Third: They are a collaborative partner. They are the kind of people you want to work with. They are honest. You may not always agree with them, but you will want to roll up your sleeves with them. They check their ego at the door.
These traits make for the most successful senior CX leaders in an organization, and that's why I love working with them. I can coach them in the work, into how to embed the competencies, but in many instances, they've already done a version of this in their work or in their way of collaborating inside the organization.
I’m interested in what you said about checking your ego at the door. How might that relate to the deep need that someone -- a people nerd, a CX leader -- has for ensuing the real people on the other end of a product are being heard?
For people who’ve already achieved a lot in their career, it’s easier to put the spotlight on others. They're the kind of leader who listens to and engages others and wants their ideas.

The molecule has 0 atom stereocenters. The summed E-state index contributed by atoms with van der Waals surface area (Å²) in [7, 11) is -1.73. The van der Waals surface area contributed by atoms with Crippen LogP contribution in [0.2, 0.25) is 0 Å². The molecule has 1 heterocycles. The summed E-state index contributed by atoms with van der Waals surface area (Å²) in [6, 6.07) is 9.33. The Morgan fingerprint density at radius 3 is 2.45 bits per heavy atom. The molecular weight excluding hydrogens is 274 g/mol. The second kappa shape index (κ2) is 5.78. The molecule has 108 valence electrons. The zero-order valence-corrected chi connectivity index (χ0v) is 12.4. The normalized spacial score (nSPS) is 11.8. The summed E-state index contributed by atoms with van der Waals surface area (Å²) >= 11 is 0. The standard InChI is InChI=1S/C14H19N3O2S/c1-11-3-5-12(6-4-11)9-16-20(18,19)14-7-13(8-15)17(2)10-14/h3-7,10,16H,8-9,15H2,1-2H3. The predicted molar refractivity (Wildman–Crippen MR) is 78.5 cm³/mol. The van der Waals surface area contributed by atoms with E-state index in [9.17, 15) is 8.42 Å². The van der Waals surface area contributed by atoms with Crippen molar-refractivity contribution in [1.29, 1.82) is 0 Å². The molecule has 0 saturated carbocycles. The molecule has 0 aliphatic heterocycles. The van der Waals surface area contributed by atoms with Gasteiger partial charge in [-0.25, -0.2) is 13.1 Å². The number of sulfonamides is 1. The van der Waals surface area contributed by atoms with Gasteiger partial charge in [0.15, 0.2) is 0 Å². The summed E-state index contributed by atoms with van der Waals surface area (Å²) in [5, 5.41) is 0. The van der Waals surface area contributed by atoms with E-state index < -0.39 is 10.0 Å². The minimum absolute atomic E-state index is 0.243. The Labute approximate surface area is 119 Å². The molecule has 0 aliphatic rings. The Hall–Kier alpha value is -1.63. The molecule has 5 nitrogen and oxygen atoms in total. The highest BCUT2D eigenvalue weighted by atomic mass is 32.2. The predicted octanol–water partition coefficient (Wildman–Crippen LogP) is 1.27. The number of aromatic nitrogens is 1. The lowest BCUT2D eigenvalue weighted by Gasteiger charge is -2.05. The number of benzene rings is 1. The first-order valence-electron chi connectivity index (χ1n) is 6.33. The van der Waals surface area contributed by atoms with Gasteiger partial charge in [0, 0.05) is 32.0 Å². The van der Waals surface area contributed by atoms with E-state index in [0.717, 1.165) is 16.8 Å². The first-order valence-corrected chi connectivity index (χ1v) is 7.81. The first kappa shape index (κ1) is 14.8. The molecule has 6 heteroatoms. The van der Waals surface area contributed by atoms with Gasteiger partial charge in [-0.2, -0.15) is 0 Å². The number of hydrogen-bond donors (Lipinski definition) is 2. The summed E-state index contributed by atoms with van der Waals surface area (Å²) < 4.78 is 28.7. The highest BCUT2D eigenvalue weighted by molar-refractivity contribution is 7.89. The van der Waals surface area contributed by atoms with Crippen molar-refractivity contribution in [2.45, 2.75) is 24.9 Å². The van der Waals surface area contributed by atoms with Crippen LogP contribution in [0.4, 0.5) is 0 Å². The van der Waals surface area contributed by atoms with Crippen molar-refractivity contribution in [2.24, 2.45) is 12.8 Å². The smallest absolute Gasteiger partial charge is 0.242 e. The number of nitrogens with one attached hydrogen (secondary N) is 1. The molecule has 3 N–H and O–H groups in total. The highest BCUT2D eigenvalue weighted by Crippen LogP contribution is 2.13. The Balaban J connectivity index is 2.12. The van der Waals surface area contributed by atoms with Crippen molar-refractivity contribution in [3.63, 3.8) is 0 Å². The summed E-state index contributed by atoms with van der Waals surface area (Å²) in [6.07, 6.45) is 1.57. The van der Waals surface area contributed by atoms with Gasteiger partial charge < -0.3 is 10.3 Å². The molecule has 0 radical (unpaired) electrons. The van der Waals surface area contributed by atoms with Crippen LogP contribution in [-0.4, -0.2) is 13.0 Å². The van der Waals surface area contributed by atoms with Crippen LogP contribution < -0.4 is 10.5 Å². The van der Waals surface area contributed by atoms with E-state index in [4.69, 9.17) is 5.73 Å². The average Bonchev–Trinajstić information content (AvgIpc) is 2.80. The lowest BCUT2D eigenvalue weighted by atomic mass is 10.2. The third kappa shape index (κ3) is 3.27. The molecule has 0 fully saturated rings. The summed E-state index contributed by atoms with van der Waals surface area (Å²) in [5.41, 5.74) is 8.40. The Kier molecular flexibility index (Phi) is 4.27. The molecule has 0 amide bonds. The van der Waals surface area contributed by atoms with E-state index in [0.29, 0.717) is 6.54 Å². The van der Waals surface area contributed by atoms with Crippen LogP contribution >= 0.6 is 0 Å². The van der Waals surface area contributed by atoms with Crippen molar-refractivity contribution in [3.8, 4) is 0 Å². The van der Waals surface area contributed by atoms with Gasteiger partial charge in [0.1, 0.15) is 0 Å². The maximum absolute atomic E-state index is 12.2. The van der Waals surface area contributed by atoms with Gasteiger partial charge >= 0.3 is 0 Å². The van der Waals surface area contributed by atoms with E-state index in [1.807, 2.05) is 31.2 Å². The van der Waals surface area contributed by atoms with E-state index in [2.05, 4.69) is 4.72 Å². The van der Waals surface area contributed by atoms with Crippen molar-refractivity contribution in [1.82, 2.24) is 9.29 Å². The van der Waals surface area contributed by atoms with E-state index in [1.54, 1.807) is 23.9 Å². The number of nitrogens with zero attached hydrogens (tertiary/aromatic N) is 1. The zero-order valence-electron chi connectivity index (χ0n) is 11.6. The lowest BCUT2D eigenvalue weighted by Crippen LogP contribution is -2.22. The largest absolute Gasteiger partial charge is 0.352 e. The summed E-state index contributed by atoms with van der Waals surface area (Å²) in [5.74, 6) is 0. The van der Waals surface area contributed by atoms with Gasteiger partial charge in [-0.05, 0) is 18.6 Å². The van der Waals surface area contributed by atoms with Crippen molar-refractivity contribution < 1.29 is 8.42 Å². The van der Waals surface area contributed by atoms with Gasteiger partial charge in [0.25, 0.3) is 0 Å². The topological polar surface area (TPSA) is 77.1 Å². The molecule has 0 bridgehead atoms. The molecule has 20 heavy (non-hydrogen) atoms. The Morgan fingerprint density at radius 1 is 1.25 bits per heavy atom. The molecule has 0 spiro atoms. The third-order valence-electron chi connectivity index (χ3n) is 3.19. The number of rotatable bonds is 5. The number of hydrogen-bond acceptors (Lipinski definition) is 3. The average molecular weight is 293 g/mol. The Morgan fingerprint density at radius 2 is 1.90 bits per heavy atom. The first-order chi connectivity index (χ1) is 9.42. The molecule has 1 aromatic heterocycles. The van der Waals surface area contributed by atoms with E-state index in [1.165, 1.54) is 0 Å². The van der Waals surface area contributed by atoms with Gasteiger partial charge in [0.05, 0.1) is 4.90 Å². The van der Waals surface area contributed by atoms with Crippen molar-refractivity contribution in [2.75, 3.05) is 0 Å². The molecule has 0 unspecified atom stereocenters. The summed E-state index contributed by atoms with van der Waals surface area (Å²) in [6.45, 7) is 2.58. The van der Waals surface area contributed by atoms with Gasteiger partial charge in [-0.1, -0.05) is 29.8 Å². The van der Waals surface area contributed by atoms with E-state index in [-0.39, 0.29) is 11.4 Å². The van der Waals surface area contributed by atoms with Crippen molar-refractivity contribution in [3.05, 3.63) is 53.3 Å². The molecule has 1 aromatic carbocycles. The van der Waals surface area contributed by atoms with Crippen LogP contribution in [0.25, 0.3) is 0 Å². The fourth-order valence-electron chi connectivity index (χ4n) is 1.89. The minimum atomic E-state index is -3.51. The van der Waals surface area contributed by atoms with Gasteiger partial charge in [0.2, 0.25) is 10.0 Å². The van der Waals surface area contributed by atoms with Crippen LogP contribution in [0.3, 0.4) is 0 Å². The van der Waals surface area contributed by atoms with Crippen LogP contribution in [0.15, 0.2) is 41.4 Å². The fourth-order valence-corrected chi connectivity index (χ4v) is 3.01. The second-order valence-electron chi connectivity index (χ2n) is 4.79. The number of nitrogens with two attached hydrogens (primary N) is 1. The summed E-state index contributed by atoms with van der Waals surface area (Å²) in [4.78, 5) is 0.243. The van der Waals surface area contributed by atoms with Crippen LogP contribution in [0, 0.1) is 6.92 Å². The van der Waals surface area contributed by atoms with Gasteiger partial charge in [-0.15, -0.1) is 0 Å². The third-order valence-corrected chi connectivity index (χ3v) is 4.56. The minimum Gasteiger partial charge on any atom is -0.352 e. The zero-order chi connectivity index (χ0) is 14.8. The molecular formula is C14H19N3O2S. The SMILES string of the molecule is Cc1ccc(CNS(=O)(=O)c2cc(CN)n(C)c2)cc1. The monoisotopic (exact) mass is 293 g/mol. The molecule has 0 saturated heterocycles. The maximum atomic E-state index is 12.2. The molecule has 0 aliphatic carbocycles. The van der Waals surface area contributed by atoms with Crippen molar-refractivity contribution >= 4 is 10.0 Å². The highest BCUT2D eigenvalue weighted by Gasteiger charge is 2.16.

At the end of the day, when I define the chief customer officer or senior CX leader, I call them the human duct tape. They really are creating a comprehensive perspective by uniting the company’s silos that wouldn't otherwise work together, giving them all a voice to create a united experience.
It’s about more than listening. It’s patient listening, thorough listening, a mature listening that is not just waiting for someone to be done, but really being thoughtful and respectful of the feedback. It’s also knowing how to bring different people together to do what I call balanced listening.